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Opioid Addiction: Definitions, Symptoms, Types, Causes, Effects, And Treatment Approaches

Opioid addiction is a medical condition characterized by an intense and compulsive urge to use opioids despite the negative consequences it has on its users. Opioids are used medically for the management of pain, but they also have a euphoric effect, which induces people to crave them. According to the Centers for Disease Control and Prevention, the number of drug overdose deaths increased by more than 16% from 2020 to 2021. Over 75% of the nearly 107,000 drug overdose deaths in 2021 involved an opioid.

The common symptoms of opioid addiction include drug dependence behavior, various opioid prescriptions from several professionals, symptoms of opioid withdrawal when trying to quit, and excessive opioid cravings. 

Types of opioid addiction include heroin addiction, fentanyl addiction, methadone addiction, polysubstance addiction, and buprenorphine addiction. 

Opioid addiction is caused by both psychological and physical factors, which include compulsive use, availability of opioids, physical tolerance, the need to use excess quantity and withdrawal symptoms. 

The effects of opioid addiction range from dizziness, constipation, nausea, vomiting, and even respiratory depression. 

There are two main opioid treatment approaches: opioid agonist therapies using methadone and buprenorphine and addiction treatment counseling. Addiction treatment counseling involves withdrawal management and day treatment. 

What Is Opioid Addiction?

Opioid addiction is a condition where a person has an intense urge to consume opioids to the extent of becoming dependent on them despite their negative consequences. Addiction to opioids happens when the brain gets used to the opioids and craves more of them to feel normal. According to the World Health Organization, about 296 million people worldwide (or 5.8% of the global population aged 15–64 years) used drugs at least once in 2021. Among them, about 60 million people used opioids. About 39.5 million people lived with drug use disorders in 2021.

Opioid addiction alters the brain’s functioning, making it hard for individuals to resist the urge to use opioids despite adverse consequences. It leads to harmful behaviors, health problems, and difficulty stopping or controlling opioid use. 

The cycle of addiction is almost impossible and challenging to break without proper support and treatment, often resulting in significant disruption to one’s life and well-being. 

What Are The Symptoms Of Opioid Addiction?

The symptoms of Opioid use disorder are:

  1. Using opioids for a long time. (12 months and above).
  2. Unsuccessful attempt to quit.
  3. Withdrawal symptoms.
  4. Spending a substantial amount of time to get, use, and recover from opioid use.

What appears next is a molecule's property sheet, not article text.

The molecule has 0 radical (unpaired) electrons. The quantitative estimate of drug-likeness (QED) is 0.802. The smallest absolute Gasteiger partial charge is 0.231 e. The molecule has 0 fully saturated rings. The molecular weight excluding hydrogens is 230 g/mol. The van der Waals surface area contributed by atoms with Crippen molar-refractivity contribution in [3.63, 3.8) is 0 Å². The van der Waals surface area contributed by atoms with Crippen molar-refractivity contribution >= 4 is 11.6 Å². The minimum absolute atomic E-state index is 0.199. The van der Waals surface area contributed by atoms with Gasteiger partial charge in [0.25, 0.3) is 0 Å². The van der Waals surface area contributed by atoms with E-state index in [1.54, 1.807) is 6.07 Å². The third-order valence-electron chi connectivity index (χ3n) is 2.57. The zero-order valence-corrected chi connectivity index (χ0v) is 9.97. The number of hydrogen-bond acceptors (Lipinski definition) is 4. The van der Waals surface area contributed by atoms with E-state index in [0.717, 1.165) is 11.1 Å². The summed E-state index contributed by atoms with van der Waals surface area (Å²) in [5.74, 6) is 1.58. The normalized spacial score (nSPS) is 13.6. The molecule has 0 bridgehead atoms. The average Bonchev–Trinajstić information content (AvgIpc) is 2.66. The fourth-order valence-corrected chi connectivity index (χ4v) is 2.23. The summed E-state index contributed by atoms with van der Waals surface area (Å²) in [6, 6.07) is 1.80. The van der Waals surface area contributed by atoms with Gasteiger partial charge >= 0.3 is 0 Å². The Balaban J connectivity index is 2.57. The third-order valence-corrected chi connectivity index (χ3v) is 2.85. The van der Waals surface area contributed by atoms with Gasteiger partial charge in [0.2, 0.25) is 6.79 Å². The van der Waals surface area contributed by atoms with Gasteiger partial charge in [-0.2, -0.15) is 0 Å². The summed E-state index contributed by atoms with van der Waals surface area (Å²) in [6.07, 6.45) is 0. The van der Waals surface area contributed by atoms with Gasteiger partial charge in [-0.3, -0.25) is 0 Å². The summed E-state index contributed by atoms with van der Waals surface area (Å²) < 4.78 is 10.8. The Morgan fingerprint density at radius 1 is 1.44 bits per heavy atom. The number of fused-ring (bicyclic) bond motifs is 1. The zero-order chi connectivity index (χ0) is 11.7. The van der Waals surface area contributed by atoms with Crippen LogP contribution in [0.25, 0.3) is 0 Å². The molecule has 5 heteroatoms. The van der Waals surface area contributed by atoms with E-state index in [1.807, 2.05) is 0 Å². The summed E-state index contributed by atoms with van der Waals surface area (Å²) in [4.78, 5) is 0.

5. Lack of accountability at home, school, or work due to the excessive use of opioids. 
  6. Continuous use of opioids even after being diagnosed with complicated health conditions.
  7. Avoiding social activities and gatherings that used to be interesting to you.
  8. Craving to use more opioids to get the same sensation, such as relive and tolerance. 
  9. Crushing, snorting, chewing, or injecting opioids. 
  10. Using a particular amount of opioids earlier than prescribed. 

What Are The Types Of Opioid Addiction?

The 3 types of opioid addiction are prescription opioid addiction, heroin addiction and synthetic opioid addiction.

1. Prescription Opioid Addiction

This type of addiction begins with the prescribed use of opioids for pain management. Users may develop a dependency after prolonged use or begin misusing the medication by taking higher doses than prescribed, taking it more frequently, or using it in a way not intended by the prescription (such as crushing pills to snort or inject them). 

Common prescription opioids include:

  • Oxycodone (OxyContin, Percocet)
  • Hydrocodone (Vicodin)
  • Morphine
  • Fentanyl
  • Methadone

2. Heroin Addiction

Heroin is an illegal opioid known for its high potential for addiction. Many individuals turn to heroin after developing a dependency on prescription opioids because it can be cheaper and more accessible. Heroin is often more dangerous due to the lack of control over the drug’s purity and the potential for it to be mixed with other harmful substances.

3. Synthetic Opioid Addiction

This involves addiction to synthetic opioids other than those typically prescribed. The most notorious among these is illicitly manufactured fentanyl, which is significantly more potent than heroin and other opioids. Synthetic opioids are extremely dangerous due to their high potency and the variability in strength and composition when produced illicitly.

What Are The Causes Of Opioid Addiction?

causes of opioid addiction

The causes of Opioid addiction are genetic predisposition, brain system, chronic pain, previous hard drug use, mental health disorder, and environmental influence.  

As Brat GA et al, report in their 2018 research, ‘Postsurgical prescriptions for opioid naive patients and association with overdose and misuse: retrospective cohort study,’ opioid dependence and addiction are products of many biological, environmental, genetic, and psychosocial factors.

  • Genetics: Some individuals have genetic factors that make them prone to addiction. That is to say that people with a history of addiction easily fall into opioid or other forms of addiction.
  • Brain System: Opioid alters the brain’s reward system by triggering dopamine, which is in charge of pleasure and reward. Constant consumption and abuse of opioids will alter the brain system, making an individual depend more on drugs to perform appropriately. 
  • Chronic Pain: Individuals seeking to manage chronic pains from external or internal injuries are prescribed opioids. Using this drug for a long period of time will lead to abuse and addiction, especially if a professional does not adequately monitor the patient. The American Medical Association (AMA) estimates that between 3% and 19% of individuals who use prescription pain medications develop an addiction to them.